Herbert Charles Pollitt

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Herbert Charles Pollitt by Frederick H. Evans
Pollitt as Diane de Rougy, mid 1890s. Photograph by Scott & Wilkinson, Cambridge

Herbert Charles Pollitt (July 20, 1871 - 1942), also known as Jerome Pollitt, was a patron of the arts and on-stage female impersonator who performed as Diane de Rougy (a homage to Liane de Pougy). He became notorious as an Cambridge undergraduate due to his taste for Decadent art and literature, and was even immortalised as the eponymous hero of an E.F. Benson novel in 1896. He became a very close friend of the artist Aubrey Beardsley, and had a brief but significant relationship with the occultist Aleister Crowley. Following his time at Cambridge, Pollitt moved to London and saw service in the First World War as a lance-corporal. He died in 1942.

Early life and education[edit]

Pollitt was the son of Charles Pollitt, the proprietor of The Westmorland Gazette and his wife, Jane. From 1889 he studied at Trinity College, Cambridge, gaining his BA in 1892 and his MA in 1896.[1] He became president of Footlights, the Cambridge University Dramatic Club.[2] He was described as one of the most notorious and talked-about undergraduates of his tenure, his rooms furnished with pictures by Beardsley, James Abbott McNeill Whistler, and Félicien Rops, and his bookshelves stocked with Decadent works.[1] Ultimately, he failed to qualify as a doctor.[3] In late 1897, he decided to be known as Jerome Pollitt.[1]

Diane de Rougy[edit]

The name of Pollitt's female alter-ego, Diane de Rougy, was inspired by Liane de Pougy, a vedette at the Folies Bergère who also had a reputation as one of Paris's most beautiful and notorious courtesans.[1] Performance wise, however, de Rougy's noted scarf-dancing was more like that of the American dancer Loie Fuller.[1][4] As the Footlights were largely a masculine establishment, female impersonation was not uncommon, but de Rougy became particularly renowned for her performances and as much a local Cambridge celebrity as Pollitt himself.[1][5] She danced in two plays by Arthur Pilkington Shaw for Footlights, and it was claimed that her performances made women jealous.[1]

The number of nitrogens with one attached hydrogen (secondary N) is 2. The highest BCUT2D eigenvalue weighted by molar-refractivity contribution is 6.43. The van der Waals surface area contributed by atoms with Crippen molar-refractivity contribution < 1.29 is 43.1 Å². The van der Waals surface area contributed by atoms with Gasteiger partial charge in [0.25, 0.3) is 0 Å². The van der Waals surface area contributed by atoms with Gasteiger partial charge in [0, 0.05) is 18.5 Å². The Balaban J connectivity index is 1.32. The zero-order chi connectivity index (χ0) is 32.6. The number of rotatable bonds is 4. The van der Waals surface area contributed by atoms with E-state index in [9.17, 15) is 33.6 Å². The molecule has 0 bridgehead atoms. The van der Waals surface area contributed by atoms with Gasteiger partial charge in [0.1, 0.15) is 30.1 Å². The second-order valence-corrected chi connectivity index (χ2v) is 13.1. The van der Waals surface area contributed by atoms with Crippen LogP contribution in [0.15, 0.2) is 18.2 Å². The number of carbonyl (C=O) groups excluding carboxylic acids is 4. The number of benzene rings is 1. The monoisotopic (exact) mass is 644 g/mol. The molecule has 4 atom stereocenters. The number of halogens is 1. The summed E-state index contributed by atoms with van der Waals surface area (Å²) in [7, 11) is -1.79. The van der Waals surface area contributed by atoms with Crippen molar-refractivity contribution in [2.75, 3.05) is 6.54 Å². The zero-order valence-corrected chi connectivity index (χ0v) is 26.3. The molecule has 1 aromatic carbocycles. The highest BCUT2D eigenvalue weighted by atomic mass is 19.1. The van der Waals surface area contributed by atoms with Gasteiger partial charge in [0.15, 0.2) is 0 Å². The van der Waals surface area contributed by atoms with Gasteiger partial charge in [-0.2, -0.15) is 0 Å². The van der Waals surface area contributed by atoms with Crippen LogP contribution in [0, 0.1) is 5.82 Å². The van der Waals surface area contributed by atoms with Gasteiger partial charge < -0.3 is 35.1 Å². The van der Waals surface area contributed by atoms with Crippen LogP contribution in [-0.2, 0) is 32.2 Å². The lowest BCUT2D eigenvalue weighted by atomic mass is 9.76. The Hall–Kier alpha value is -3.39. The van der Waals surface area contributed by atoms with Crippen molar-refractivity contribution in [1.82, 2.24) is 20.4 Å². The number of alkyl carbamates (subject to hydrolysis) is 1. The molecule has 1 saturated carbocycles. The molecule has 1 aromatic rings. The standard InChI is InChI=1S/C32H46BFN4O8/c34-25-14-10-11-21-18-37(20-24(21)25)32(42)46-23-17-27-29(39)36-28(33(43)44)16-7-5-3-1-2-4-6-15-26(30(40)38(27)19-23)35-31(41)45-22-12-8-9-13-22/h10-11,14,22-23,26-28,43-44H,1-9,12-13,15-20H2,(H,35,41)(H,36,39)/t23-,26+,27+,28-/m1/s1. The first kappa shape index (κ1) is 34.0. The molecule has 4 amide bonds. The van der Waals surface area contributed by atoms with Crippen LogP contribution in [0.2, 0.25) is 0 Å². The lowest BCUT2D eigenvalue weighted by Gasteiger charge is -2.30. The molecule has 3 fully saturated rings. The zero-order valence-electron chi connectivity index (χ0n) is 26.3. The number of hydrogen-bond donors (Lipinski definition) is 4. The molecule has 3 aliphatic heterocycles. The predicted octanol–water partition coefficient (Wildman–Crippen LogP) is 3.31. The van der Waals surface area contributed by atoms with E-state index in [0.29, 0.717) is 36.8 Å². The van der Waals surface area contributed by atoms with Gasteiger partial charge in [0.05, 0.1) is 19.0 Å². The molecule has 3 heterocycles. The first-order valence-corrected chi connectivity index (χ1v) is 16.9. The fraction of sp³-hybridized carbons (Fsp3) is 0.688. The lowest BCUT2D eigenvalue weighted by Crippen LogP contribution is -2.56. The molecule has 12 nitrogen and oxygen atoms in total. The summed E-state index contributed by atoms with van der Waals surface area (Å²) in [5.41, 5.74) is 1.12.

In 1894, Frederick Hollyer exhibited a photographic portrait of de Rougy at the London Photographic Salon.[3]

As patron[edit]

Whistler's lithograph of Pollitt, 1896

Pollitt was a close friend of Aubrey Beardsley and became a collector of his art alongside other examples of erotica. He was also close to Leonard Smithers, Beardsley's publisher, from whom he purchased pornography for his collection. In his last letter, written on his deathbed, Beardsley begged Smithers and Pollitt to destroy all his erotic drawings and work, a request which both men ignored.[4][1]

Pollitt was also a collector and sometime patron of James Abbott McNeill Whistler, and held an at-home exhibition of the artist's etchings in 1910.[3] While Whistler began painting a portrait of Pollitt in 1896-1897, this portrait ended up being unfinished and ultimately destroyed.[3] However, Whistler's lithographic portrait of Pollitt from 1896 and a drawing survive in the collection of the Art Institute of Chicago.[3][6]

Personal life[edit]

In October 1897, following his return to Footlights to perform as Diane de Rougy, Pollitt met Aleister Crowley, and the two swiftly entered into a relationship.[1][2] Crowley wrote that "I lived with Pollitt as his wife for some six months and he made a poet out of me."[1] The relationship ultimately failed through Pollitt's unwillingness to take part in Crowley's interest in mysticism.[1] This led to a quarrel, in which Crowley informed Pollitt that he did not fit into his plans for his life. Crowley quickly regretted the break-up, but they did not reconcile, and an accidental snub on Bond Street ultimately estranged Pollitt from his former lover.[1] Crowley remained attached to Pollitt, who inspired a number of sonnets and other poems, and immortalized him in his 1910 book on homosexual love, The Scented Garden of Abdullah the Satirist of Shiraz.[1][7] Finally, in his autobiography The Confessions of Aleister Crowley, he recalled the end of the relationship as a "lifelong regret."[1]